Research methods

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In this section we will address the above elements in the sociology specification. The nature of science and the extent to which sociology can be regarded as a science (bullet point 8) is addressed in the sub menu, Features of Science.

The AO1 content for research methods will firstly be addressed. The AO2 elements will be addressed mainly as we apply research methods to our topics, Education and The Media. However we must be able to clearly AO3 each methodology used in sociological research and for this we will use the PERVERT mnemonic (5th bullet point on specification above).

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P – here we would assess the strengths and weaknesses of our chosen methodology based on things such as accessibility to the group or institution – is it easy or difficult to set up. We may consider funding especially if the research is longitudinal or on a large scale. Practical issues may come up on availability of data, we may find that the government interest in a social issue aids the available data. It might be necessary to consider value freedom, that is can this topic be researched without bias.

E – here we need to ensure our research has stayed within ethical guidelines for social sciences. This means ensuring we have consent from particapants, that we Minimise deception, we ensure data is kept confidential, that we debrief participant after the research is complete, that we allow participants to withdraw at any point and ensure they are aware of this and feel able to and finally we need to ensure we have protected both our participants and our researchers.

R – RCCRReliability is about Control, Consistency and Replicability. Reliability is very much associated with the positivist approach to research as it is only research that a scientific approach that can really only achieve reliability.

V – TWSOTT – validity means does the research test what it set out to test. For example when Durkheim researched statistics on suicide rates was he actually testing the cause and occurrence or was he simply testing the accuracy and bias in statistic reporting by governments or health care professionals. Similarly in Crime and deviance with the dark statistics of crime – are we testing occurrence of crime or police motivation in recording crimes.

E – here we find supporting or refuting evidence for a theory, hopefully using a different methodology so we can achieve triangulation.

R – here we assess the usefulness of the research based on generalisability of the sample taken from a population. Culture and gender are useful issues to discus here.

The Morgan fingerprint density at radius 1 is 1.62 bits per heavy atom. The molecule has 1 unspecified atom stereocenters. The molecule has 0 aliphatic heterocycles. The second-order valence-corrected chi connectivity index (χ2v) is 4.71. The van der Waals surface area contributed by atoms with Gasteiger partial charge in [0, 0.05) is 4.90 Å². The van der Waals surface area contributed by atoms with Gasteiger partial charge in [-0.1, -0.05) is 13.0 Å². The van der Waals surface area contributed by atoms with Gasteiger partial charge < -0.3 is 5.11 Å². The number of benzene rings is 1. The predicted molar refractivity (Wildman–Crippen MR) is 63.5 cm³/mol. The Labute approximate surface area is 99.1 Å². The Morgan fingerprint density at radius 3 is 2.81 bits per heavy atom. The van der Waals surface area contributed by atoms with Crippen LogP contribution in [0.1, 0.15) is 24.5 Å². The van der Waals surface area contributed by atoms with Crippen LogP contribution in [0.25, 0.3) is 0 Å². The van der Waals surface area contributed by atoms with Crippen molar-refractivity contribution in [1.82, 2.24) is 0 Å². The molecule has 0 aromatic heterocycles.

T – when we use this evaluation point we are really assessing was it right to use a positivist, scientific, quantitative approach or would a interpretivist, micro, qualitative approach be more effective.

The relationship between positivism, interpretivism and sociological Methods: the nature of ‘social facts’.

There are two approaches to research within sociology the positivist approach which is based around modernity ideas of establishing cause and effect, scientific, objective methods. Positivist believe that we are determined by external forces which determine our behaviour, these external forces, Durkheim states, are ‘social facts’. We should study these social facts which mainly take a quantitative form to understand issues in society such as power, identity, social differentiation, stratification and culture. Positivist believe we should study what is observable and those that are not such as emotion and motives should not be studied as we can only infer meaning a process which has no scientific credibility and is wholly subjective. Positivist research methods offer a macro narrative, this means it aims to draw concluaions that can nomethetically apply to all in society. A good example of this would be Bandura study on Social learning theory which sought to show the effects of children being exposed to violence. From this experiment it was concluded that children exposed to aggressive behaviour will themselves by more aggressive and this rule of learning can be applied to all.

The terms objective and subjective are useful to understand and help identify the approach being taken. Objective means evidence that is not open to interpretation and is associated with quantitative data. Subjective is information which is open to interpretation, subjective data is mainly qualitative, descriptive data.

The main methods positivist researchers use are, experiments, comparative Methods, social surveys, structured questionnaires and interviews and non participant observations.

Interpretivism is our micro social action and ethnomethodology approaches (the second umbrella). These approaches argue against modernity and reflect the postmodernist view that society is far to complex to reduce to cause and effect, and numbers. To truly understand society we need to understand the perceptions of indivudals and groups – verstehen.

Interpretivist use qualitative methods such as participant observations, informal and unstructured interviews, open question surveys and use personal account through journals and diaries to get a deep understanding of individual perception to understand society. Unlike positivist, interpretivists are more likely to employ a longitudinal case study method.